Originally written by Ramar Pittance
Ideologically driven bands like Summoning tend to have discographies that progress toward a logical conclusion. The ideas that drive the artists develop along with the music until they are finally suited for each other. At this juncture, great albums are made. This happened for Summoning in 2001, with Let Mortal Heroes Sing Your Fame, which matched an unearthly and alienating guitar tone with marching drum beats, intelligent riffing and unabashedly Tolkien obsessed lyrics. Five years later, Oath Bound plays like a slightly disappointing, but still lovingly crafted epilogue to the triumphantMortal Heroes.
Where Oath Bound fails in opposition to Mortal Heroes is simply in its lack of melody and rhythmic drive. The later sounded like a truly ambitious band trying to summon Tolkien’s landscapes with riff-centric and melodic black metal. Oath Bound sounds like a conventional sword and shield film soundtrack. It’s meticulously crafted and would certainly make a fine companion to the Lord of the Rings feature, but falls short as an album composed of focused metal songs. For example, compare the power of the confidently marching “South Away” on Mortal Heroes, to Oath Bound‘s “Mirduatas Vras” which aimlessly loops the sound of lowering trow-bridges, clashing swords and resounding trumpets over a cyclic synth line. Before, such samples were merely accompaniment to riff driven and inspired black metal. Now, they dominate the whole show and the album really suffers as a result. There are exceptions that account for bright spots on this album. “Might And Glory” is more guitar oriented than other tracks and sounds more like a song than anything else on Oath Bound. It also features the almost Summoning patented wall-of-sound tremolo riffing in the background. The following track, “Northward,” makes for a late album hot streak, transitioning from unassuming arpeggio chord riffing, to the kind of grandiose, strident orchestration that Summoning always succeed with. But, the album creeps into the doldrums again with its final two, overlong songs.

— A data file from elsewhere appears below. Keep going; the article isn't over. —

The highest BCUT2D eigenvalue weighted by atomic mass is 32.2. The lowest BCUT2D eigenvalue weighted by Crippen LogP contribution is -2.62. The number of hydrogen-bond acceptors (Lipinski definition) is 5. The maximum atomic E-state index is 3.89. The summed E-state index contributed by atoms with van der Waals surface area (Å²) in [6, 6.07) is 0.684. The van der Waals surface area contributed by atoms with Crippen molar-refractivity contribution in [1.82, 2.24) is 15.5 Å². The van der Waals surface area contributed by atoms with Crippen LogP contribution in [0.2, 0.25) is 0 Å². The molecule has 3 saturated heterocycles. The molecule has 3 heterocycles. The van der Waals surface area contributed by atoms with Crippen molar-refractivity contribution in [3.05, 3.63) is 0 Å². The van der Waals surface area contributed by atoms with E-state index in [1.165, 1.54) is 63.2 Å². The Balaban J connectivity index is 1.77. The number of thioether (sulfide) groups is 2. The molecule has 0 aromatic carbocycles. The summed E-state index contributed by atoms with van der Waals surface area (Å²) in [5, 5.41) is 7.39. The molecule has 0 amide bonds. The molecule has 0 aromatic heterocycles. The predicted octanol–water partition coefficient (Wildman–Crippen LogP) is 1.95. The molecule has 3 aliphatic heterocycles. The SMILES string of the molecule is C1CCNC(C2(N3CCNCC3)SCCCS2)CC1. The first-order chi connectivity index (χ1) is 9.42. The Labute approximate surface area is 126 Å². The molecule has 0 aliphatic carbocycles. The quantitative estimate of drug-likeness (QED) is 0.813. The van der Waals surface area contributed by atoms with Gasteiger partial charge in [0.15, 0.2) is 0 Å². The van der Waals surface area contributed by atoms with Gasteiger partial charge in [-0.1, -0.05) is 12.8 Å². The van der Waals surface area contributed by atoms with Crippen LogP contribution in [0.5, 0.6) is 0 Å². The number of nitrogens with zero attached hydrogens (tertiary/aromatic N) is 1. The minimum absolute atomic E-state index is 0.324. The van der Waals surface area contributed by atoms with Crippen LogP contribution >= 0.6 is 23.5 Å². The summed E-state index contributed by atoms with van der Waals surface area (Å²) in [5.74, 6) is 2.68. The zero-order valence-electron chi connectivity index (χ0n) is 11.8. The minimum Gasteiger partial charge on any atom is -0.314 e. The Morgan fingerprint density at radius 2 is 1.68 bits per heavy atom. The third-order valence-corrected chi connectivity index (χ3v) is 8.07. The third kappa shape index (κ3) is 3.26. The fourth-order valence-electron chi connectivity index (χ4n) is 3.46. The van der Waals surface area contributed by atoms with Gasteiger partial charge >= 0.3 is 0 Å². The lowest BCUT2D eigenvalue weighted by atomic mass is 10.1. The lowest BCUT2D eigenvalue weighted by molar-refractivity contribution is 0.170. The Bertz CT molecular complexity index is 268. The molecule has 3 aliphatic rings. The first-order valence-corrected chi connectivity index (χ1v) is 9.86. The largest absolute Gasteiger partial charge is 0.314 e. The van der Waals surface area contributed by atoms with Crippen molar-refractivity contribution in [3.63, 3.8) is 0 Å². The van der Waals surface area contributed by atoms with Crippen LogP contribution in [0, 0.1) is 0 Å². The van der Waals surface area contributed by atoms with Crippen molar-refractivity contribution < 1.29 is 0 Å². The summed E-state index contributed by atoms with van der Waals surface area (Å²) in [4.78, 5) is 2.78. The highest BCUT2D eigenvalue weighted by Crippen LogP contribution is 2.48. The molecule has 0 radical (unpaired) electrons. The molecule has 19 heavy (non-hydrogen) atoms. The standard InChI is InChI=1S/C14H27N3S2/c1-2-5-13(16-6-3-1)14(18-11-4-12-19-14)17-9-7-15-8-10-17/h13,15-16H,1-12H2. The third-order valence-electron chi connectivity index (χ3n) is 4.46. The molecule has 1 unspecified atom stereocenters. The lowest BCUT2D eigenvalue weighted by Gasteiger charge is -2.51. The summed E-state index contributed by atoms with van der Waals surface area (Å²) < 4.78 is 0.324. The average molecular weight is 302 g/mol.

Oath Bound may serve as an interesting companion piece to whatever medieval movie you’re digging currently, but as a metal album – and especially as a Summoning album – it leaves me feeling severely let down. I can’t fault the band on their attention to detail, as the production is very professional and this sounds as good as any soundtrack produced by a major studio. However, it will not challenge or move listeners with the same power as Summoning’s back catalog.